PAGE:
Patients may change payers and providers over time. This can be due to changes in life circumstances—geographic relocation, getting married, a new job, etc.—or due to changes in health insurance coverage or provider preferences. Lower-income individuals in particular may move across payers as they shift between Medicaid, exchanges, and business coverage based on employment and income levels.
Patient mobility raises several issues for CGT. First, it complicates follow-on patient monitoring and outcomes evaluation over time, which will be important as we seek to better understand the performance of these new, innovative therapies. Second, for multi-year Precision Financing Solutions, patients moving across plans may be a risk in today’s market for the first payer, who bears the CGT expenditures, while the next payers reap the lower future expenses potentially associated with cost offsets. Thus, the first payer may have an incentive to avoid treating the patient with CGT, even if from a system level it would be the optimal choice. Patient mobility also inhibits the patient tracking that the first payer needs to adjudicate a performance-based outcome, as transferring the first payer’s contractual terms to subsequent payers is unlikely.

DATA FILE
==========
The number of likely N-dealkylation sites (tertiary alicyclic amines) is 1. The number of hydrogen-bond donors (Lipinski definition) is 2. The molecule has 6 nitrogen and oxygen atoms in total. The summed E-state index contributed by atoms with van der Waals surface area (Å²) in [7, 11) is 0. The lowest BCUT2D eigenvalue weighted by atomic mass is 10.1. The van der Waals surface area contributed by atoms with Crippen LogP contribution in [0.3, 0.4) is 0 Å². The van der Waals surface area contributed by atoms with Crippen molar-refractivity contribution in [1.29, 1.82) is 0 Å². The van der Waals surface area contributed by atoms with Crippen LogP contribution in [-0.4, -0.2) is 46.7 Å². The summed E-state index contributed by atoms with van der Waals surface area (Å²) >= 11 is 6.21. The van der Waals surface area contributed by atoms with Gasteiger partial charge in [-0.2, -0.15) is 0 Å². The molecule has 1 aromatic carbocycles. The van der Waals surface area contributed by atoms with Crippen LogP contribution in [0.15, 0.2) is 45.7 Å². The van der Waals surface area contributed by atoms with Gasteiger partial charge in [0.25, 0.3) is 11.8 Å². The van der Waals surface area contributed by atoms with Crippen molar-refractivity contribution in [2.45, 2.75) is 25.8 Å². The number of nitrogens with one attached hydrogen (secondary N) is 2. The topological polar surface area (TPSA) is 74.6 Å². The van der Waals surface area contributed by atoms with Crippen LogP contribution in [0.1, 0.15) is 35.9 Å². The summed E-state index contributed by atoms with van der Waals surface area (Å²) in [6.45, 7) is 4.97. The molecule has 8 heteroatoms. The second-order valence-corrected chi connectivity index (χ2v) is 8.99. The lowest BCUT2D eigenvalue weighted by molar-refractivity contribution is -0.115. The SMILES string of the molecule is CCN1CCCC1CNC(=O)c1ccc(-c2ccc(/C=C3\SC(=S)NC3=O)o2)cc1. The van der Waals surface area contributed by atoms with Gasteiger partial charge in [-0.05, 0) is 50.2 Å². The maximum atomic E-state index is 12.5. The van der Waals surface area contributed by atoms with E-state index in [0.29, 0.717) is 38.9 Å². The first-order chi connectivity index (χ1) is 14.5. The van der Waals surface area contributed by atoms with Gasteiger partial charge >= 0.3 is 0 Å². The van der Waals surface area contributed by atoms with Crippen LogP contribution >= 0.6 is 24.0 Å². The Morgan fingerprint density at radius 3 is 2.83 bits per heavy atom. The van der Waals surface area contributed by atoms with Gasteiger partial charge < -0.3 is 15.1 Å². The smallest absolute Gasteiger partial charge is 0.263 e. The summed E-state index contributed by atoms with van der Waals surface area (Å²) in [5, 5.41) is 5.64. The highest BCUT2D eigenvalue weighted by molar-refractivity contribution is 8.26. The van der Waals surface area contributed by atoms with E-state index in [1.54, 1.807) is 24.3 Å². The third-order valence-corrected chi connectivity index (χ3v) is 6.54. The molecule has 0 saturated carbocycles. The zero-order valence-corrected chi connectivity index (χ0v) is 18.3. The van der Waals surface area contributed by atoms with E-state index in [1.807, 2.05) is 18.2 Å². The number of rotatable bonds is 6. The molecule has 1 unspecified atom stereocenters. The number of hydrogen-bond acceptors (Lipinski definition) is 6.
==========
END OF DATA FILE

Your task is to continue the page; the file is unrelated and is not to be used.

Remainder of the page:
In creating access solutions for a new durable therapy, stakeholders should develop a clear approach for monitoring patients over time. Any contractual agreement for a multi-year Precision Financing Solution will also need to explicitly address potential patient mobility and adjudication of patients lost to follow-up.
Additional discussion of issues associated with patient mobility may be found in the FoCUS research brief Impact of Patient Mobility on Annuity/Performance-based Contracting.